Well let me put it this way. The Epsilons produced music with a very clean and crisp personality that is noticeably leaner than being rich, full and warm—which music possessed in abundance with the other two cables mentioned above—at least in my system. The Revelations were also substantially darker than the Epsilons and less revealing than either, with the Clairvoyants being the smoothest and most musical of the bunch. Music through the Epsilons was presented with an ultra-transparent purity that was quite startling. This quality was evident across all music I played, though recordings that were dark and overly bloated were "corrected" for and as such sounded considerably more "right", whereas other recordings that were either tonally correct or on the lean side, suffered by their use and sounded not so "right".

As such, being lean and mean, these may not be the cables for any system that already is leaning in that direction nor one that is fairly well-balanced to begin with. I would definitely place the Epsilons as having that characteristic silver-like sound, of which neither of my reference cables tend to possess. They are though not hard, brittle, or edgy in the least. These are very clean and quite cables, no doubt a direct product of that high-tech shielding. But whether this silvery characteristic is an issue of break-in or system compatibility (that is this is what they tend to sound like in my system), I would negate the former and suggest the later as I ran the Epsilons in for a few hundred hours prior to any serious listening. I would not classify any of my components as being bright (nor my system as a whole for that matter), but rather tonally neutral or heck, a shade to the darker and less open side than anything else!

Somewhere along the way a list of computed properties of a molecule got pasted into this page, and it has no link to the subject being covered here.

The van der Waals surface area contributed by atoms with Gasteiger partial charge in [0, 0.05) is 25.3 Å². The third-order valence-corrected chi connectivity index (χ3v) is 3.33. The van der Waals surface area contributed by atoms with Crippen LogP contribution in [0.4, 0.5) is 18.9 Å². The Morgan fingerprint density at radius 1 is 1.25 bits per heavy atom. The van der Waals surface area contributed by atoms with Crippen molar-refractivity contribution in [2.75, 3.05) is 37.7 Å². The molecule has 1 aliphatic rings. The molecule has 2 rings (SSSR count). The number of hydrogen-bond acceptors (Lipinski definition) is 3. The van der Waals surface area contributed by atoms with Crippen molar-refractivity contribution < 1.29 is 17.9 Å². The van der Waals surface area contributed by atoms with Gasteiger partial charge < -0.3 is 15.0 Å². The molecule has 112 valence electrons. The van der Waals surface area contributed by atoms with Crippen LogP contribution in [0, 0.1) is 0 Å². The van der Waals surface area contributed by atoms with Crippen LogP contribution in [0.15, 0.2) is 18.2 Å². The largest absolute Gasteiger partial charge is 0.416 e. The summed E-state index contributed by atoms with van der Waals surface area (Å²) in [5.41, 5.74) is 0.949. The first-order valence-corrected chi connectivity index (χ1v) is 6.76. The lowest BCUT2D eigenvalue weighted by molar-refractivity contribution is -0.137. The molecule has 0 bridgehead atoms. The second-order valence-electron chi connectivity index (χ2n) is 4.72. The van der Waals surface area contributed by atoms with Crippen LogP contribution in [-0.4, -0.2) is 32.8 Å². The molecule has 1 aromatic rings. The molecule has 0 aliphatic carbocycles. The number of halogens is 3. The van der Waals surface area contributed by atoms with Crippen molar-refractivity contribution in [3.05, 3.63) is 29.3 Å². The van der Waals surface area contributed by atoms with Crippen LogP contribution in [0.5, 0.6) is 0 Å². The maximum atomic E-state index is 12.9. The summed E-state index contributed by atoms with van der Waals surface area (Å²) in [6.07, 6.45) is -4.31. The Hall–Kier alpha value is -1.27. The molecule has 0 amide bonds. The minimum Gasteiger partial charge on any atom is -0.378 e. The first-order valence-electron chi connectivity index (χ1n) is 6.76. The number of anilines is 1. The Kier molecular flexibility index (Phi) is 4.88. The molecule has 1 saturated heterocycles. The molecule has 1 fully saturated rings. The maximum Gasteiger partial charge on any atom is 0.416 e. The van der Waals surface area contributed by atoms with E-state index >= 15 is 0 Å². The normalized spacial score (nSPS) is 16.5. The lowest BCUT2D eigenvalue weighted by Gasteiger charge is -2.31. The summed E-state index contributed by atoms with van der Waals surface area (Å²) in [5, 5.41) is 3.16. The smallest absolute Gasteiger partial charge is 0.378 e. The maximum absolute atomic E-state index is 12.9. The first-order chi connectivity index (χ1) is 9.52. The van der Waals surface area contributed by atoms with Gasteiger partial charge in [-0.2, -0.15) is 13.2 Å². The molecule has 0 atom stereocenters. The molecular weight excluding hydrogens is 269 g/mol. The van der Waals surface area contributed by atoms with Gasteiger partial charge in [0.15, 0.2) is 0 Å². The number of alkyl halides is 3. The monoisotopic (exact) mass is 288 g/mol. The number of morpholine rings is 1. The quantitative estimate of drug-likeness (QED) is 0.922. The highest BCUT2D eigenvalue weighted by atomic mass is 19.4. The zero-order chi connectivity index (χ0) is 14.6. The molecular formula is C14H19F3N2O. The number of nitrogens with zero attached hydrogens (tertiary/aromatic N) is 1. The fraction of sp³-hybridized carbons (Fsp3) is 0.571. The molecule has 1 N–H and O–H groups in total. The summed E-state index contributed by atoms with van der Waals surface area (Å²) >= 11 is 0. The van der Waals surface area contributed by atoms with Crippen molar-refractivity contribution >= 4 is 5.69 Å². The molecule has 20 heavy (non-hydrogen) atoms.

On the other hand, they exhibited all the other sonic attributes we tend to swoon after—dynamic and fast bass, a big dimensional soundstage, midrange neutrality, etc.—all on par with the other cables, though only when one takes in account their price point. That is while they never bettered the substantially more expensive Clairvoyants and equaled the Revelations, for the money, they are worth every penny Pure Note is charging!

Would I recommend the Epsilons? Yes with a few caveats. One your system should lean to the darker side of neutrality with a bit too much warmth and sweetness—obviously way more so than mine does. Two, they will not sound their best with poorly recorded music that is lean and bright to begin with—better be listening to very well receded music that is a bit dark already. In many ways these remind me tonally of the DH Air Matrix, though the Epsilons are substantially "cleaner" with less etch and hardness. On the other hand the Air Matrixes are a less then half the price. With a fit and finish that exceeds their price, I wish the music, as presented by the Epsilons was of their equal. Unfortunately in my system, they revealed too much of that "silver" characteristic sonically and ultimately musically, meaning that I could never really appreciate what was playing at the time . With a 30 day trial period, I would give them a listen as they may just work for you. Dave Clark

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Pure Note